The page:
Scots plan to charge extra for empty homes

Scottish local authorities would be able to charge up to twice the usual rate of council tax on properties that have lain empty for more than six months and use the money to build affordable homes under proposals unveiled by the country's housing minister.

Under the plans put forward by Alex Neil, councils would also be required to demand that home owners pay council tax in full after their properties have been empty for more than six months.

At present, owners pay no council tax for the first six months that their property is left empty. After six months, they start paying council tax, but at a discount of ten to 50 per cent, depending on the policies of the local authority.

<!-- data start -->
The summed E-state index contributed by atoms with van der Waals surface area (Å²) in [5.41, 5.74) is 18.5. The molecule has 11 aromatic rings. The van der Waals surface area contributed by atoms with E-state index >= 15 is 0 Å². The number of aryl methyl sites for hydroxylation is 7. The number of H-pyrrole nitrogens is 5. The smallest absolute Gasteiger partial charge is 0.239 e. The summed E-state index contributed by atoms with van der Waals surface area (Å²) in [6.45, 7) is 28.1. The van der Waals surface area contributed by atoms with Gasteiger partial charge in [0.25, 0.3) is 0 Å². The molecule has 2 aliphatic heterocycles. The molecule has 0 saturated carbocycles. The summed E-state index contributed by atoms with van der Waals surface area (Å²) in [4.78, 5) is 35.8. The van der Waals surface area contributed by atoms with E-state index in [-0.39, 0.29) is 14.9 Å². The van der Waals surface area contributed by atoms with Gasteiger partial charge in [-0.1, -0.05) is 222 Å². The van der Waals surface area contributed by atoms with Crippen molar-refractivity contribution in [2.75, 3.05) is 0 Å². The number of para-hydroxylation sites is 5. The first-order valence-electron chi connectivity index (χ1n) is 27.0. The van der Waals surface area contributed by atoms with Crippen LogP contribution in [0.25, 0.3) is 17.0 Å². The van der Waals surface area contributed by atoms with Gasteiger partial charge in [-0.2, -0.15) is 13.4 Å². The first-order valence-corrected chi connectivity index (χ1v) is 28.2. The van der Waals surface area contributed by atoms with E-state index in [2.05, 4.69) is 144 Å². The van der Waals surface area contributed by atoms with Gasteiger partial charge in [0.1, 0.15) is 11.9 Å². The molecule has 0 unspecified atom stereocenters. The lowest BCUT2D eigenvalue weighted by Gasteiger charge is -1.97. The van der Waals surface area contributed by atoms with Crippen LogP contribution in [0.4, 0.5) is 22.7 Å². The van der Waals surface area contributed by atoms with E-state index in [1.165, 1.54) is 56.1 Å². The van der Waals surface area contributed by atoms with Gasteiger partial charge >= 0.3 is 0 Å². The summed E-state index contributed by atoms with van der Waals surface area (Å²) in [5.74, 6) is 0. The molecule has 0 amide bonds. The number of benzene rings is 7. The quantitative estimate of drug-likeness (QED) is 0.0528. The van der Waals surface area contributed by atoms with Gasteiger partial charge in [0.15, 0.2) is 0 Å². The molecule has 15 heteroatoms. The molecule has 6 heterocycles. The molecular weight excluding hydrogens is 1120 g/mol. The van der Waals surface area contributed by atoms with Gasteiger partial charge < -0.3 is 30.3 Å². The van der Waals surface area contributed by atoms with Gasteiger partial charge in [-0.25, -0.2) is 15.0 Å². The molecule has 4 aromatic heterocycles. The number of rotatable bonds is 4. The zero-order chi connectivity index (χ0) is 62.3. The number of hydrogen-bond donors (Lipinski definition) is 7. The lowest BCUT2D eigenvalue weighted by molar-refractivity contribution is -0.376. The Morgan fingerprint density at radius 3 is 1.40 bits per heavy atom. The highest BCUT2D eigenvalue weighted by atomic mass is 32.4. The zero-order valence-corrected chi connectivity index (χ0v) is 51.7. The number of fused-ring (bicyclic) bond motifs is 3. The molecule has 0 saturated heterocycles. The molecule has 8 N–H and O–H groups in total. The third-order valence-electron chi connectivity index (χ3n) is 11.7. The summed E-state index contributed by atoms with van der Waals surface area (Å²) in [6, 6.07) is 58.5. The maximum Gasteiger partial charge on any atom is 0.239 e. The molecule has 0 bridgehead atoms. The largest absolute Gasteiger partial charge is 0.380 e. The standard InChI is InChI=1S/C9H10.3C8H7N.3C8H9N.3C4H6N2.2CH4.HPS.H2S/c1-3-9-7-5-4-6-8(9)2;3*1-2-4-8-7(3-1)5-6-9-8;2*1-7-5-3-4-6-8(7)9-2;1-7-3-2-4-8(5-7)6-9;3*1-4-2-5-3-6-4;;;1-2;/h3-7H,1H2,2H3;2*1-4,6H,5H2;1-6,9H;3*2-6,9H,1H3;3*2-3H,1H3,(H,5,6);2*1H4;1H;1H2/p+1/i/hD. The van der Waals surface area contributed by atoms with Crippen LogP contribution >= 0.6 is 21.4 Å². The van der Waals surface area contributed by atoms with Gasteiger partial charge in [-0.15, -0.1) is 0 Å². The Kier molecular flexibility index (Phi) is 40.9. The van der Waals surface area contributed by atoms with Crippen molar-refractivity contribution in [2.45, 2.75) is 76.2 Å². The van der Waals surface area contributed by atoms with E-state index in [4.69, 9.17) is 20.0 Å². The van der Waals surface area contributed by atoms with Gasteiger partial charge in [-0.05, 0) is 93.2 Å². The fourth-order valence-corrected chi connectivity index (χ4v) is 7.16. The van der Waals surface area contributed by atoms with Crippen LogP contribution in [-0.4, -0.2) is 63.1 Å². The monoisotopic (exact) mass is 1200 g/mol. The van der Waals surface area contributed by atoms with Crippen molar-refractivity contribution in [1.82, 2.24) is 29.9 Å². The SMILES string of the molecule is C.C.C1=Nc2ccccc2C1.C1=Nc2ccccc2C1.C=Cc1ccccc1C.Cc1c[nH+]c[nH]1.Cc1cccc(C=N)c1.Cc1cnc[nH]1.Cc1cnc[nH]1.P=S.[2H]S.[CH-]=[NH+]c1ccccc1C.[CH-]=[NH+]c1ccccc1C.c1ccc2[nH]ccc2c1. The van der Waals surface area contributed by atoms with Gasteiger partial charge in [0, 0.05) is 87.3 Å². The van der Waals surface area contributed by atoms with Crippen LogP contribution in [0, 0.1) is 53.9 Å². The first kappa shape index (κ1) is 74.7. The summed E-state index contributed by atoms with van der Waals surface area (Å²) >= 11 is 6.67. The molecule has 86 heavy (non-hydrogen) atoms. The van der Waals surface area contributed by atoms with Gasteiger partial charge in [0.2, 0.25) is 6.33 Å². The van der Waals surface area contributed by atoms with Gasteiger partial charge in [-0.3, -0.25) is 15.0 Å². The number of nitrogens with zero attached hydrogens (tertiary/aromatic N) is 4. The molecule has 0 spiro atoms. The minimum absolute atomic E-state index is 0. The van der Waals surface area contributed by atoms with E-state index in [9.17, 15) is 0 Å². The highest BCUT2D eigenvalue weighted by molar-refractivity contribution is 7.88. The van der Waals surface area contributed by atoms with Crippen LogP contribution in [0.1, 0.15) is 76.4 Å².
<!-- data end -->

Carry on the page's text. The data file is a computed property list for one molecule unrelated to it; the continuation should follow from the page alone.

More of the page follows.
Neil said that, if all local authorities decided to use the proposed powers to charge twice the standard rate of council tax on empty homes, it could bring in an additional £30 million each year, which he said would be used for the construction of affordable homes.

Neil said: "Although the public purse is under huge strain, the Scottish government is doing all it can to increase the supply of affordable housing across the country. One way to do this is to tackle the problem of empty homes, which are a wasted resource and are often also a blight on local communities as they attract vandalism."

A consultation on the proposals runs until 10 January.

Council Tax on Long-Term Empty Properties and the Housing Support Grant can be viewed via Planning Resource.co.uk/go/referencesection.


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